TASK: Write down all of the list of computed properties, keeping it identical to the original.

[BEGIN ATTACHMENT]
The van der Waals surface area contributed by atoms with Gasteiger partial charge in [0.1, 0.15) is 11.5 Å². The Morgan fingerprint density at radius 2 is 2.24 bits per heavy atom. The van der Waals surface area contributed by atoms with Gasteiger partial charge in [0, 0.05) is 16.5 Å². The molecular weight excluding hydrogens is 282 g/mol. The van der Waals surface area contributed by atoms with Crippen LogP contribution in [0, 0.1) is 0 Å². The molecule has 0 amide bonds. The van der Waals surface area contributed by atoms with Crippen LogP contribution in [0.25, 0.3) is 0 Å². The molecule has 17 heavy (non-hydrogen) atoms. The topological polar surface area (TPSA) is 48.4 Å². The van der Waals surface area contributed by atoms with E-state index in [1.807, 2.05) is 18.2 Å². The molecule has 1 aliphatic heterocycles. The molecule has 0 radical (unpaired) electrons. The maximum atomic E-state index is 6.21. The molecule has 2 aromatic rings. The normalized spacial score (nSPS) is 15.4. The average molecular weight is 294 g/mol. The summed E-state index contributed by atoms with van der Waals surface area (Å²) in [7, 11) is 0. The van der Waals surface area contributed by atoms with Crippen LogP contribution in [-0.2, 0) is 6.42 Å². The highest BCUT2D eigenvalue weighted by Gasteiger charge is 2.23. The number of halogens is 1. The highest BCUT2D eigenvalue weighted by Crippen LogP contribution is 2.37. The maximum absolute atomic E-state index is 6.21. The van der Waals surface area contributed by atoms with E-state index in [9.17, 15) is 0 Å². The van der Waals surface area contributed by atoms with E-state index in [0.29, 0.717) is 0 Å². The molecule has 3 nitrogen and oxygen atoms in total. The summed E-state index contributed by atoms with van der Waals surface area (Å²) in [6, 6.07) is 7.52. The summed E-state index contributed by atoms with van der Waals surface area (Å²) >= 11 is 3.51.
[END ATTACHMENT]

The van der Waals surface area contributed by atoms with Gasteiger partial charge in [0.1, 0.15) is 11.5 Å². The Morgan fingerprint density at radius 2 is 2.24 bits per heavy atom. The van der Waals surface area contributed by atoms with Gasteiger partial charge in [0, 0.05) is 16.5 Å². The molecular weight excluding hydrogens is 282 g/mol. The van der Waals surface area contributed by atoms with Crippen LogP contribution in [0, 0.1) is 0 Å². The molecule has 0 amide bonds. The van der Waals surface area contributed by atoms with Crippen LogP contribution in [0.25, 0.3) is 0 Å². The molecule has 17 heavy (non-hydrogen) atoms. The topological polar surface area (TPSA) is 48.4 Å². The van der Waals surface area contributed by atoms with E-state index in [1.807, 2.05) is 18.2 Å². The molecule has 1 aliphatic heterocycles. The molecule has 0 radical (unpaired) electrons. The maximum atomic E-state index is 6.21. The molecule has 2 aromatic rings. The normalized spacial score (nSPS) is 15.4. The average molecular weight is 294 g/mol. The summed E-state index contributed by atoms with van der Waals surface area (Å²) in [7, 11) is 0. The van der Waals surface area contributed by atoms with Crippen LogP contribution in [-0.2, 0) is 6.42 Å². The highest BCUT2D eigenvalue weighted by Gasteiger charge is 2.23. The number of halogens is 1. The highest BCUT2D eigenvalue weighted by Crippen LogP contribution is 2.37. The maximum absolute atomic E-state index is 6.21. The van der Waals surface area contributed by atoms with E-state index in [9.17, 15) is 0 Å². The van der Waals surface area contributed by atoms with E-state index in [0.29, 0.717) is 0 Å². The molecule has 3 nitrogen and oxygen atoms in total. The summed E-state index contributed by atoms with van der Waals surface area (Å²) in [6, 6.07) is 7.52. The summed E-state index contributed by atoms with van der Waals surface area (Å²) >= 11 is 3.51.